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Managed Evolution Approach

The managed evolution approach is an iterative, controlled and continuous approach for EA development. The approach ensures that each transformational project influences the business value and the EA quality positively.

Foundations of the Managed Evolution Approach

The basic idea of the managed evolution approach is visualized in Figure 1 [Fuh13a]. The starting point of the approach is the knowledge of the as-is enterprise architecture as well as the to-be state of the architecture. These two states are located in a diagram where the x-axis represents the enterprise architectures contribution to the business value and the y-axis represents its level of architecture quality. Boundaries are applied creating a corridor which connects the as-is with the to-be architecture. On the one hand, the upper boundary is supposed to restrict states where the quality of the enterprise architecture is high but it doesn’t support the enterprises’ strategy or fulfill the business requirements, making it a means in itself. On the other hand, the lower boundary prevents states with high business functionality, but also high complexity of the enterprise architecture, rendering the enterprise architecture inflexible and difficult to manage. This lower boundary is implemented using IT principles and IT standards [Buc10a]. The resulting corridor constitutes the space of all allowed EA states of an enterprise architecture [MWF08].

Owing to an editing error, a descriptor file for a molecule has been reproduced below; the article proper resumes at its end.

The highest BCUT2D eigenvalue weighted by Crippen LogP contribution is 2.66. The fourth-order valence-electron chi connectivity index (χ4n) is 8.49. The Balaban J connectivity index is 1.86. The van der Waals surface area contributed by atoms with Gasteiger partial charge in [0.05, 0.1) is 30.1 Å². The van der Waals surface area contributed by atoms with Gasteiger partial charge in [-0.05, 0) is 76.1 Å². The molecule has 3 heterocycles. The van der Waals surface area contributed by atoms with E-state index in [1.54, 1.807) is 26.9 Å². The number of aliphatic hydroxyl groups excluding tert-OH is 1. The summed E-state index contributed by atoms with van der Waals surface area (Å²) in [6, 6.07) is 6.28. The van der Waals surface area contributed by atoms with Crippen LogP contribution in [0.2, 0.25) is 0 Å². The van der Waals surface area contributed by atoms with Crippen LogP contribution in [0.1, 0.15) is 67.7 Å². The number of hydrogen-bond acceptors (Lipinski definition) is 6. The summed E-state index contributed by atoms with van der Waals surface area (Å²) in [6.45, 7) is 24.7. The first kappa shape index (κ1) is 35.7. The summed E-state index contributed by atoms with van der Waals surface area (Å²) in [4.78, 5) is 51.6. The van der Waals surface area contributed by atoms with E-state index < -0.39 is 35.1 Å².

Figure 1:  The Managed Evolution Approach

Transformation projects change the business value and the quality of the architecture and therefore also its positioning within the diagram. It is now the enterprise architects’ task to ensure that only those transformation projects are chosen, that move the state of the enterprise architecture towards the to-be architecture and which lay within the evolutionary corridor [Fuh13a]. This way, each project contributes to the business value and the quality of enterprises architecture. The to-be architecture is a theoretical optimum, which can never be reached and which also changes over time [Fuh13a]. This leads to a never ending, iterative transformation process of the enterprise architecture [Fuh13a].


Advantages of the Managed Evolution Approach

Advantages of the managed evolution approach are that the current architecture is seen as a valuable asset. Business value and quality of an enterprise architecture are improved continuously through transformational projects while preventing the erosion of the existing enterprise architec- ture [Fuh13a]. This way, a controlled development of the as-is enterprise architecture towards the to-be state is enabled.




K. Fuhrer. “Architekturmanagement: Migrationsschritte zur Servicelandschaft, SOA-Transformation.” In: Business Technology (bt) Magazin 1 (2013).


S. Buckl. “A Conceptual Framework for Enterprise Architecture Design.” In: Trends in Enterprise Architecture Research - 5th International Workshop, TEAR 2010. Vol. 70. Lecture Notes in Business Information Processing (LNBIP). Delft: Springer, 2010, pp. 44–56.


S. Murer, C. Worms, and F. J. Furrer. “Managed Evolution.” In: Informatik-Spektrum 31.6 (2008).